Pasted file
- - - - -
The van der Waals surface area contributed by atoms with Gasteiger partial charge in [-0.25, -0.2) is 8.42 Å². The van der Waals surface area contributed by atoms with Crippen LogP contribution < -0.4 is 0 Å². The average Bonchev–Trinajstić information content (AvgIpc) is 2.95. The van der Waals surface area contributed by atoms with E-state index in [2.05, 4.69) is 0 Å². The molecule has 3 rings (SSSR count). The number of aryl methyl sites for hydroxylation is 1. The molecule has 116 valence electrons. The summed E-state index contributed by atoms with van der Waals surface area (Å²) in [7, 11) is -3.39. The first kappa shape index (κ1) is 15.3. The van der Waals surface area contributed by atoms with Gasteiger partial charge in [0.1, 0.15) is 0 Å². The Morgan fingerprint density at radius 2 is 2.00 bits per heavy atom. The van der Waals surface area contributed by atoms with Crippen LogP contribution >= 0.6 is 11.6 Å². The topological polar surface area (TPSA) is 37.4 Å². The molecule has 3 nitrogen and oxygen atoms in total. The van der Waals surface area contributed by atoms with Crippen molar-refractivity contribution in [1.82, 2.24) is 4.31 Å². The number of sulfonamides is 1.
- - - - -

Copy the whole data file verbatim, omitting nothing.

The van der Waals surface area contributed by atoms with Gasteiger partial charge in [-0.25, -0.2) is 8.42 Å². The van der Waals surface area contributed by atoms with Crippen LogP contribution < -0.4 is 0 Å². The average Bonchev–Trinajstić information content (AvgIpc) is 2.95. The van der Waals surface area contributed by atoms with E-state index in [2.05, 4.69) is 0 Å². The molecule has 3 rings (SSSR count). The number of aryl methyl sites for hydroxylation is 1. The molecule has 116 valence electrons. The summed E-state index contributed by atoms with van der Waals surface area (Å²) in [7, 11) is -3.39. The first kappa shape index (κ1) is 15.3. The van der Waals surface area contributed by atoms with Gasteiger partial charge in [0.1, 0.15) is 0 Å². The Morgan fingerprint density at radius 2 is 2.00 bits per heavy atom. The van der Waals surface area contributed by atoms with Crippen LogP contribution >= 0.6 is 11.6 Å². The topological polar surface area (TPSA) is 37.4 Å². The molecule has 3 nitrogen and oxygen atoms in total. The van der Waals surface area contributed by atoms with Crippen molar-refractivity contribution in [1.82, 2.24) is 4.31 Å². The number of sulfonamides is 1.